"So what have the cancer cells been doing during those five years? Now we have a partial answer---they've been sitting in this place whose job it is to keep things from proliferating and growing," Taichman said.
"Our work also provides an explanation as to why current chemotherapies often fail in that once cancer cells enter the niche, most likely they stop proliferating," said Yusuke Shiozawa, lead author of the study. "The problem is that most of the drugs we use to try to treat cancer only work on cells that are proliferating."
Metastases are the most common malignant tumors involving the skeleton, and nearly 70 percent of patients with breast and prostate cancer have bone involvements. Roughly 15 percent to 30 percent of patients with lung, colon, stomach, bladder, uterus, rectum, thyroid or kidney cancer have bone lesions.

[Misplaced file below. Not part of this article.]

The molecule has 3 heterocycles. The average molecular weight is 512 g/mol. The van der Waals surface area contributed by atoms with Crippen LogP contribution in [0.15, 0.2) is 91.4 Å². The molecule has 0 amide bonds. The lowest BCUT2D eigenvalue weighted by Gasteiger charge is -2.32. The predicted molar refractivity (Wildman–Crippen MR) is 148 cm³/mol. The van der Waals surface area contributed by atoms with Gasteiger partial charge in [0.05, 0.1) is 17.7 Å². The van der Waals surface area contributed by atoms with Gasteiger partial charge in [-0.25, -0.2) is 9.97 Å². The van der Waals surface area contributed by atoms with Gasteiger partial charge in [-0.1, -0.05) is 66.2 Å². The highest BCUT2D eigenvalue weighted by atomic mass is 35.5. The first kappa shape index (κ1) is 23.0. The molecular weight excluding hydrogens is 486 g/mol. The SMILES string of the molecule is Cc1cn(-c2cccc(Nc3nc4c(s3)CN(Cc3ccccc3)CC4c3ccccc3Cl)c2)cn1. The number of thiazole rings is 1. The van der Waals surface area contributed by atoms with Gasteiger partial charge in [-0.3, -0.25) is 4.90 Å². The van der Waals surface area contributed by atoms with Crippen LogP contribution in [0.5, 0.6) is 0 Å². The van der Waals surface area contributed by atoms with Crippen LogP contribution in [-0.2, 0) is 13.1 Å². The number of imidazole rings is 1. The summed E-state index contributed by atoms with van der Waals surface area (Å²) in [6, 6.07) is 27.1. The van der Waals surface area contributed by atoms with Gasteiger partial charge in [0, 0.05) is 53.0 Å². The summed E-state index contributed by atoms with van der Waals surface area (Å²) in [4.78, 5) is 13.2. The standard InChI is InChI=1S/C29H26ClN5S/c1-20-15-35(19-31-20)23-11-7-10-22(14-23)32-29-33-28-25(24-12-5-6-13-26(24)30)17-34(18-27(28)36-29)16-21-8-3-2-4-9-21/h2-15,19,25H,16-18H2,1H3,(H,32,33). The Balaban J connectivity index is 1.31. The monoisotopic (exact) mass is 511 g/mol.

Researchers aren't quite sure how the cancer cells out-compete the stem cells in the niche. However, they do know the stem cells were displaced because when cancer cells were in the niche scientists also found evidence of immature blood stem cells in the blood stream, instead of in the marrow where they were supposed to be, Taichman said.
"Eventually the entire blood system is going to collapse," he said. "For example, the patient ultimately becomes anemic, gets infections, and has bleeding problems. We really don't know why people with prostate cancer die. They end up dying from different kinds of complications in part because the marrow is taken over by cancer."
The next step is to find out how the tumor cell gets into the niche and becomes dormant, and exactly what they do to the stem cells when they are there. Researchers also want to know if other types of cancer cells, such as breast cancer, also go to the niche.
The study, "Prostate Cancer Metastases Target the Hematopoietic Stem Cell Niche to E
|Contact: Laura Bailey|
University of Michigan